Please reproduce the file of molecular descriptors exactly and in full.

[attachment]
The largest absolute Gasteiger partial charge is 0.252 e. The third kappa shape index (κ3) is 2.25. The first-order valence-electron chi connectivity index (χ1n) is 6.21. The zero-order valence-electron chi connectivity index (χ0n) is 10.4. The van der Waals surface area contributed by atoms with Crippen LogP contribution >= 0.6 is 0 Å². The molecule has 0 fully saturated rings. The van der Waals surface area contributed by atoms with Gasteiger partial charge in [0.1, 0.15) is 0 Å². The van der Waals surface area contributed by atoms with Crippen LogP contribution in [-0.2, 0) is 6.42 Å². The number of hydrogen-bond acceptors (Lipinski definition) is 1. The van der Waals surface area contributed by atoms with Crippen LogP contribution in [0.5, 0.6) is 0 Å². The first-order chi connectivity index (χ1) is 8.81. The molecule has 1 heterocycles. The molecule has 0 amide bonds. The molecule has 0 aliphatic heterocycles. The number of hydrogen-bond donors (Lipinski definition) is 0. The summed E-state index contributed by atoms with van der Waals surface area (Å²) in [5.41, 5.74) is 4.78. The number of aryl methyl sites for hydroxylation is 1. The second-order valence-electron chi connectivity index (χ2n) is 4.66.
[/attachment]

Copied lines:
The largest absolute Gasteiger partial charge is 0.252 e. The third kappa shape index (κ3) is 2.25. The first-order valence-electron chi connectivity index (χ1n) is 6.21. The zero-order valence-electron chi connectivity index (χ0n) is 10.4. The van der Waals surface area contributed by atoms with Crippen LogP contribution >= 0.6 is 0 Å². The molecule has 0 fully saturated rings. The van der Waals surface area contributed by atoms with Gasteiger partial charge in [0.1, 0.15) is 0 Å². The van der Waals surface area contributed by atoms with Crippen LogP contribution in [-0.2, 0) is 6.42 Å². The number of hydrogen-bond acceptors (Lipinski definition) is 1. The van der Waals surface area contributed by atoms with Crippen LogP contribution in [0.5, 0.6) is 0 Å². The first-order chi connectivity index (χ1) is 8.81. The molecule has 1 heterocycles. The molecule has 0 amide bonds. The molecule has 0 aliphatic heterocycles. The number of hydrogen-bond donors (Lipinski definition) is 0. The summed E-state index contributed by atoms with van der Waals surface area (Å²) in [5.41, 5.74) is 4.78. The number of aryl methyl sites for hydroxylation is 1. The second-order valence-electron chi connectivity index (χ2n) is 4.66.